AN OUTBREAK of measles has begun in Wales, and young people are being urged to make sure they have been vaccinated.

Public Health Wales is urging young adults and teenagers to make sure they are protected against measles with two doses of the MMR vaccine as it investigates an outbreak of measles in South East Wales.

Six people have been confirmed as having measles in Cardiff, Newport and Blaenau Gwent.

Although cases are distributed across South East Wales, the first few cases are thought to have been exposed to an unknown highly infectious case in early February.

Investigations have revealed that all were in the same location in Cardiff city centre on the same day.

Public Health Wales is working in partnership with Health Boards and Local Authorities in South East Wales to contact those exposed to measles cases and arranging vaccination as appropriate.

Early measles symptoms can include a fever, cough, runny nose and red eyes (conjunctivitis). The distinctive red rash develops two to seven days after these first symptoms.

Parents should also contact their GP or NHS Direct Wales on 0845 46 47, and alert them of the symptoms before attending appointments.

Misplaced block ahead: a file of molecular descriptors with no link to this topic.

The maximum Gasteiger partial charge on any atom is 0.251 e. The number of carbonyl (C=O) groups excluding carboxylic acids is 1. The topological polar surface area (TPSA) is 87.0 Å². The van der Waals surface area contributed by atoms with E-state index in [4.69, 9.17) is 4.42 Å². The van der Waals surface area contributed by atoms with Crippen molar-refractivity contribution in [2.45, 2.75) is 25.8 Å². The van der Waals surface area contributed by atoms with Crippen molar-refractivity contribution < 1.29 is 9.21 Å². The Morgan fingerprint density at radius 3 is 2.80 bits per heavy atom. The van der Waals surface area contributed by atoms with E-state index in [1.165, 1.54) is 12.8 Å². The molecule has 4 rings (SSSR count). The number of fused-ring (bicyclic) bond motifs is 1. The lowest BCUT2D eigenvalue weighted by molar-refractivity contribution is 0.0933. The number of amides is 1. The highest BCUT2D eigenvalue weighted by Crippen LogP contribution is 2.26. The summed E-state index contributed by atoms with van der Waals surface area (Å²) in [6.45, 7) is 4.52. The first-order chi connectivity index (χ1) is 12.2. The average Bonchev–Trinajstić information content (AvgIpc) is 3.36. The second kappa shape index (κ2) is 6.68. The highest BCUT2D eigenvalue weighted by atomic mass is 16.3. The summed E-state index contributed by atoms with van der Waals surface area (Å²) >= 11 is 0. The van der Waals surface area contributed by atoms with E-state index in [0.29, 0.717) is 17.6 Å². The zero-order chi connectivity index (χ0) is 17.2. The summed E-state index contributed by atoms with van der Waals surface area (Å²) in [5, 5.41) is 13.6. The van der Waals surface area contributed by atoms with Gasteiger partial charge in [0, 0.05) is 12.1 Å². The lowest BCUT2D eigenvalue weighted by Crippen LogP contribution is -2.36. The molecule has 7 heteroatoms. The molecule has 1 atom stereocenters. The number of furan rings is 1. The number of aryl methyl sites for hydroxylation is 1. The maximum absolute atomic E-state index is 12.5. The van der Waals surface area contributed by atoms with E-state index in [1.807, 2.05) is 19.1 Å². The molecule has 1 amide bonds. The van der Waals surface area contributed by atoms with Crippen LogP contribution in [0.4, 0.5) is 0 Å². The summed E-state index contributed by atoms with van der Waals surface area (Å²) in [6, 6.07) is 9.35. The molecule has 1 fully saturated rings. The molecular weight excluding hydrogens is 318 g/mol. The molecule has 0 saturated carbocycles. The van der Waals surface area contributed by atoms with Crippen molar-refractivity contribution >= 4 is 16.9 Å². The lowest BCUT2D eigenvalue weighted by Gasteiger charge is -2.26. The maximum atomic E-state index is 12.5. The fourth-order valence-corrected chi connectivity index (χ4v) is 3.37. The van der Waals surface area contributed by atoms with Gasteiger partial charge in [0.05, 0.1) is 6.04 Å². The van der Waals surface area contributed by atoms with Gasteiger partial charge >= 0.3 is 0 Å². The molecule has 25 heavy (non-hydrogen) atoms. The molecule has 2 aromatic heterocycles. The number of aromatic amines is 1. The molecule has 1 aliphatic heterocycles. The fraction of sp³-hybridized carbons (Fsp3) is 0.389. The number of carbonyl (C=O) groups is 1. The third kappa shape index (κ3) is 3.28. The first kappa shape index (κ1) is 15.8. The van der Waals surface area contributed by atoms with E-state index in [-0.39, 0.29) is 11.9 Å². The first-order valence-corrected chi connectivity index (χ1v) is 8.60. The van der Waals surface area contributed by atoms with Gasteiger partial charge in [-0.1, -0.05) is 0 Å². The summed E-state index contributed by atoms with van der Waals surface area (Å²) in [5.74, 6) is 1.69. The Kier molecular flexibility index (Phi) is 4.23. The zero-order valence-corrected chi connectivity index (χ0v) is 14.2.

The first dose of MMR is usually given to babies at 12 months of age and the second at three years and four months of age, but it is never too late to catch up on missed doses.

The MMR vaccine is recommended by the World Health Organization, UK Department of Health and Public Health Wales as the most effective and safe way to protect children against measles.

About 1 in 5 children with measles can experience serious complications such as ear infections, pneumonia or meningitis. One in 10 children with measles ends up in hospital and in rare cases it can be fatal.

Further information is available at